Thursday, February 5, 2009

review - Minsky's @ The Ahmanson

The New Musical Comedy
book by Bob Martin
music by Charles Strouse; lyrics by Susan Birkenhead
directed & choreographed by Casey Nicholaw
Ahmanson Theatre
through March 1

Entertainment will always offer the common man a chance to unravel: it did circa 1930 during the depression and is currently doing so, once again in hard economic times. Although a period piece, Minsky's is hardly dated. True, we no longer attend burlesque, but its emphasis on beautiful women, mounds of flesh, and hysterical blackout sketches that are fast-paced and off-the-wall is still a part of contemporary theatre. It is little wonder that audiences are thoroughly enjoying Minsky's at the Ahmanson, produced by MGM On Stage (they gave us the film The Night They Raided Minsky's, the basis for this show) and ingeniously directed by Casey Nicholaw, who so brilliantly helmed The Drowsy Chaperone a mere 3 years ago. Minsky's pluses do not stop with Nicholaw; also featured is the ultra-spirited music of Charles Strouse (Bye, Bye Birdie and Annie), and an upbeat book by Bob Martin, who also wrote and starred in Chaperone, etc, etc, etc. This team is amongst la creme de la creme of American musical theatre.
The cast is uniformly outstanding, headed by another Chaperone veteran, Beth Leavel (Maisie). Leavel garnered a Tony Award for her unforgettable portrayal of the drowsy chaperone. The role of dance captain Maisie is much bigger in size, so much the better for us, as Leavel is bold, brassy and a complete joy, singing, dancing and acting her heart out. Tony nominee (for Young Frankenstein) Christopher Fitzgerald essays the miniature giant Billy Minsky with guts and ever-present charisma. Katharine Leonard is pretty and lively as Mary Sumner; Paul Vogt, delightfully deadpan as stage assistant Boris, and George Wendt despiccably appealing (especially in drag) as Councilman Randolph Sumner, bent on closing Minsky's down. Rachel Dratch is the scene stealer as Beula - the petite and frumpy girl who looks like a guy and just does not fit in. Her duet "I Want a Life" with John Cariani as Jason Shimpkin, another quiet, out-of-place creature in a boisterous theatrical world, is the evening's show stopper. Gerry Vichi rounds out the excellent character ensemble as the older and wise clown Scratch.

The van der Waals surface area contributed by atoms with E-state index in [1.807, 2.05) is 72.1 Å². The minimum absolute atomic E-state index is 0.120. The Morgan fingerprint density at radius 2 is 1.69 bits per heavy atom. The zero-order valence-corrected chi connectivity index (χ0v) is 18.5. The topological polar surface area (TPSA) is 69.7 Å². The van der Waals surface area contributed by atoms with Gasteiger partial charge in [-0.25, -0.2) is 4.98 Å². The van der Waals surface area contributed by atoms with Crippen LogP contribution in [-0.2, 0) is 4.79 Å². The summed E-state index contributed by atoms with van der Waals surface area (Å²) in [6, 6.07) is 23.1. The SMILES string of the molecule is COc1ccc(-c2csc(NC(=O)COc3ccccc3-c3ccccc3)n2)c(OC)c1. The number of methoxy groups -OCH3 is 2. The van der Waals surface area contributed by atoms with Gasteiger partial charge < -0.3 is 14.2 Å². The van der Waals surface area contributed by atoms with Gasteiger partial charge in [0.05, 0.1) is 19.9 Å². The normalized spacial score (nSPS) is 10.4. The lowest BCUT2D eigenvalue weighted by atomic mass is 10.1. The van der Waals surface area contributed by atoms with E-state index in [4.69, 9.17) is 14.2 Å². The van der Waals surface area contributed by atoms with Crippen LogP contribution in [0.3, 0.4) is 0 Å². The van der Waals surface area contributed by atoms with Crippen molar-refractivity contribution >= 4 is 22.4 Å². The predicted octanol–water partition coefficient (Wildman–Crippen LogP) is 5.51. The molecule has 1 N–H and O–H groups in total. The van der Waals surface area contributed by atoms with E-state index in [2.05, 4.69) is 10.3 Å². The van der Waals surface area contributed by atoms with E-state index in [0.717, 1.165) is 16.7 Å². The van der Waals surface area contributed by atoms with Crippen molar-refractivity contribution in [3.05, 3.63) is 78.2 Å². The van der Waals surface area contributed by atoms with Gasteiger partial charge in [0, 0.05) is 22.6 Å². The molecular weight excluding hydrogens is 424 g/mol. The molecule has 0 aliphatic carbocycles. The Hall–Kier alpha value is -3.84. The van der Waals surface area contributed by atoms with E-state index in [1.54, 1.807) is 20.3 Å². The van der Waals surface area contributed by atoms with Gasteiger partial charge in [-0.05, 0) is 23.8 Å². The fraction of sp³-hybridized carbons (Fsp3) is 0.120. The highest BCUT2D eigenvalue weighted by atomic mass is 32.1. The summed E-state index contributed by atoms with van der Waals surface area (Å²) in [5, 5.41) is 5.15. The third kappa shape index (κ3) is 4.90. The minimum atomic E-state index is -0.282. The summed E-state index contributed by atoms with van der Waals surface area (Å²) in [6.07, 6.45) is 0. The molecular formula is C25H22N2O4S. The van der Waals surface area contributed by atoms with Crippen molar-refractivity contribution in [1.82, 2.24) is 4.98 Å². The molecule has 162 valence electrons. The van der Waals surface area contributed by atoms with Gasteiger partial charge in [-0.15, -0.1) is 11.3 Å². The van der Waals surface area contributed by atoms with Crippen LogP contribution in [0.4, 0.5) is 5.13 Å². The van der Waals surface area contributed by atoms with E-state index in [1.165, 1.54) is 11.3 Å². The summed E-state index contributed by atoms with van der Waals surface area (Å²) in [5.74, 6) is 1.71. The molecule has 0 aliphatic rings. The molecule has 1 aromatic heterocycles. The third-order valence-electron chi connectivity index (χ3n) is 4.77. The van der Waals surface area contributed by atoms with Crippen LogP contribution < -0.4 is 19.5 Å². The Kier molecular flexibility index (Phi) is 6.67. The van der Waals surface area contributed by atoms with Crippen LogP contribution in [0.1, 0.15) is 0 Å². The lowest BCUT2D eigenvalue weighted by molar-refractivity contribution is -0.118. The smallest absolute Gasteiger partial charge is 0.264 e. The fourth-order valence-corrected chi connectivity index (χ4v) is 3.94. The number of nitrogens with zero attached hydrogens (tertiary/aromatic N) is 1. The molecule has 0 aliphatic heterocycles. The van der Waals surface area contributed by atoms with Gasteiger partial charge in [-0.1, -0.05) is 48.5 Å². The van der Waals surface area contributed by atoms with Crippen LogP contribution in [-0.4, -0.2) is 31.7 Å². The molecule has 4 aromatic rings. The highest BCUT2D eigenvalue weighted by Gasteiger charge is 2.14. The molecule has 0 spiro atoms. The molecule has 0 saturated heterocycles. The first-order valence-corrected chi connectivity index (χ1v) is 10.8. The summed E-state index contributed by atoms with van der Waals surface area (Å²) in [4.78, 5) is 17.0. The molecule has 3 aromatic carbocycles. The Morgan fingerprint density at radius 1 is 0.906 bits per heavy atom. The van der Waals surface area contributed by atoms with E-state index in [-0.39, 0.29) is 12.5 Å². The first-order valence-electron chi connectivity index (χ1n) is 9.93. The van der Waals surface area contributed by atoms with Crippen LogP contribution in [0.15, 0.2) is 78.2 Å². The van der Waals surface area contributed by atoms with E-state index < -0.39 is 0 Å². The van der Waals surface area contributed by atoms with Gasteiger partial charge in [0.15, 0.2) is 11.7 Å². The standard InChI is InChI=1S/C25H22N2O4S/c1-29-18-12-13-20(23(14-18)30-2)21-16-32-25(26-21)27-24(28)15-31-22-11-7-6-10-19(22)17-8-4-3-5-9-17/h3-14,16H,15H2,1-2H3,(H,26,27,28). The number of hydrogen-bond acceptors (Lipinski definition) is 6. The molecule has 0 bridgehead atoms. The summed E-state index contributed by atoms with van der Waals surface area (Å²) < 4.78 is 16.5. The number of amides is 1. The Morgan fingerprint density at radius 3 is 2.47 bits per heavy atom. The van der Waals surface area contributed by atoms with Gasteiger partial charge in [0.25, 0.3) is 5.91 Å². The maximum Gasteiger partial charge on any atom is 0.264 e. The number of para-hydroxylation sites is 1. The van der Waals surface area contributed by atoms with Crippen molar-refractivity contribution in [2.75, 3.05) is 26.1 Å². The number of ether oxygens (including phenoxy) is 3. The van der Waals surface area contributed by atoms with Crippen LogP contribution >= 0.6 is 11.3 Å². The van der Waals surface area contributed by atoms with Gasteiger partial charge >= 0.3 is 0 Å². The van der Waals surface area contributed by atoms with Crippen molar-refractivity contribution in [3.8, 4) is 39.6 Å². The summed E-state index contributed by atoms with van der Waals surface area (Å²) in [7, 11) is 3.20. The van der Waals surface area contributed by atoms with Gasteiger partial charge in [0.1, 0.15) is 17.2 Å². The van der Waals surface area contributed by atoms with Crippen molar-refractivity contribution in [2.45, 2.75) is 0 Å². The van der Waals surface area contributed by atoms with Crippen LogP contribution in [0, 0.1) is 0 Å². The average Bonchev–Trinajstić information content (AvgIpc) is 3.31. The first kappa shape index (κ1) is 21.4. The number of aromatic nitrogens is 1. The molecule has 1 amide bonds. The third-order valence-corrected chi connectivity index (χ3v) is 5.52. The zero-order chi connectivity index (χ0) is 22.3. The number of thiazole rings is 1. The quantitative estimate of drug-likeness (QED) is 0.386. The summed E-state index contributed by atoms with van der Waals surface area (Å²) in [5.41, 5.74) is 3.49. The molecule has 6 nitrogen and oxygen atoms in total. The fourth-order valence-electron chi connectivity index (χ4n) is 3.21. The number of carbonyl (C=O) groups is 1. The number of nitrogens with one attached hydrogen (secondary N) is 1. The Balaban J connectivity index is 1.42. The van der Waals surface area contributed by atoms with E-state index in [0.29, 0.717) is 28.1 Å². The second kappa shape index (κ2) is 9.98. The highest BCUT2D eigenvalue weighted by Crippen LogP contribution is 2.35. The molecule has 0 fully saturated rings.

Strouse's music includes a variety of big, flashy chorus numbers like the fast and furious first act opener "Workin' Hot", "Bananas", the quitessential burlesque song "Every Number Needs a Button", the deliriously sizzling tap number at the top of Act II "Tap Happy" as well as a quite touching ballad "Home", which gives Minsky's and all show biz establishments a loving priority in an otherwise dismal world.
5 out of 5 stars


Post a Comment

Subscribe to Post Comments [Atom]

<< Home